Hehe, evidently enough of you played that game as kids – or had kids of your own who played it – that you remembered how it goes. For the sake of anyone who might be totally confused right now, could someone offer an explanation of what this game is and how it’s played?

[Marco Polo: it’s a kids game named after a 13th century Italian explorer (for some reason), usually played in a swimming pool. A variety of tag – one kid is “it” and has to tag the others – but unlike regular tag, whoever’s “it” must keep their eyes closed; they locate the others by calling out, “MARCO!” to which other players must respond, “POLO!”]

Exactly – it’s kind of a call-and-response sort of game, a swimming pool version of tag or blind man’s bluff. I don’t know if kids still play it much these days, but when I was growing up, it was definitely a summertime staple. 

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A Great Cloud of Witnesses

Now faith is the assurance of things hoped for, the conviction of things not seen. Indeed, by faith our ancestors received approval. By faith we understand that the worlds were prepared by the word of God, so that what is seen was made from things that are not visible…

Therefore, since we are surrounded by so great a cloud of witnesses, let us also lay aside every weight and the sin that clings so closely, and let us run with perseverance the race that is set before us, looking to Jesus, the pioneer and perfecter of faith, who for the sake of the joy that was set before him endured the cross, disregarding its shame, and has taken his seat at the right hand of the throne of God.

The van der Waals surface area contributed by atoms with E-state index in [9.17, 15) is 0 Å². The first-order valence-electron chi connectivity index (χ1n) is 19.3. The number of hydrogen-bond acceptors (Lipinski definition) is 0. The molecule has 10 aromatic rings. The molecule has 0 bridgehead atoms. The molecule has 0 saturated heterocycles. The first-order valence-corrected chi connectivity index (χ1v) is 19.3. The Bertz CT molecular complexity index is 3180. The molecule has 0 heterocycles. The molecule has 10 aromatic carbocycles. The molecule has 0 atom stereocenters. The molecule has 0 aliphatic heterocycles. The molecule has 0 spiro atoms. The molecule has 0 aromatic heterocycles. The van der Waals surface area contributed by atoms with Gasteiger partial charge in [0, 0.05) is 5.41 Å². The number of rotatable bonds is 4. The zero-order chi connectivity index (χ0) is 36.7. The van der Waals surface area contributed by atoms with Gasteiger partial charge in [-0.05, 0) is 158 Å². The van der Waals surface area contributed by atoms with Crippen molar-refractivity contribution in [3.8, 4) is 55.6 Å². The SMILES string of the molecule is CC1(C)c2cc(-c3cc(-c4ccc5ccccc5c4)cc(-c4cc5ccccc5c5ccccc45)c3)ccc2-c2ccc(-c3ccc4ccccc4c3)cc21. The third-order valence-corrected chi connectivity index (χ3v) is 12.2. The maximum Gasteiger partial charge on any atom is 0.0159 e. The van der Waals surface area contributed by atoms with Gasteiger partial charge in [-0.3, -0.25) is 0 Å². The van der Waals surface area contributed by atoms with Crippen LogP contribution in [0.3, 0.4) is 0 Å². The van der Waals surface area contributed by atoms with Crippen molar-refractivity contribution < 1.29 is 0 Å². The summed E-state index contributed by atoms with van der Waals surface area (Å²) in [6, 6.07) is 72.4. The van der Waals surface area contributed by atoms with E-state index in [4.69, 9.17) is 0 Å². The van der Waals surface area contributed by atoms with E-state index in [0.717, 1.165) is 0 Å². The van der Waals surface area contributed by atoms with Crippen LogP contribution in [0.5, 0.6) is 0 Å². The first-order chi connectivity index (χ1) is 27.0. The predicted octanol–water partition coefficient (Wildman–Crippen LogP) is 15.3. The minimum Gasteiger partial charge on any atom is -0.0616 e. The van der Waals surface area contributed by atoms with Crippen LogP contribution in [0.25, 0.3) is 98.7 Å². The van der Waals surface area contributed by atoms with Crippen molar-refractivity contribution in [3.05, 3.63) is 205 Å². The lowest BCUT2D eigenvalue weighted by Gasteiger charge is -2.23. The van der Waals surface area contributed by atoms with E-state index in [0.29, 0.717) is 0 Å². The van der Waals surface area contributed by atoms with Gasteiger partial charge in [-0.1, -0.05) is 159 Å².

Hebrews 11:1-3, 12:1-2

Whenever I set out to write a funeral sermon, one of the first and most important questions I consider is: How did this person’s life point us toward God? Or, put another way, how do we know and love God better as a result of knowing and loving this person? Because all people were created in the image of God, each and every person, each life, has something to teach us about who God is.

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Called to Something(s)

For as in one body we have many members and not all the members have the same function, so we, who are many, are one body in Christ, and individually we are members one of another. We have gifts that differ according to the grace given to us: prophecy, in proportion to faith; ministry, in ministering; the teacher, in teaching; the encourager, in encouragement; the giver, in sincerity; the leader, in diligence; the compassionate, in cheerfulness.

Romans 12:4-8

The image of the body with many members is an image that Paul uses often in his letters to talk about the body of Christ and the multitude of different gifts God gives to each of us as members of this body. It’s an image that comes up often in our life together as church, walking together in the way of Jesus. And it speaks to a gift from God of which Lutherans have a rich understanding: vocation. This is a theme that we are especially focusing on this year at St. John’s, through our worship life, stewardship, and Christian education.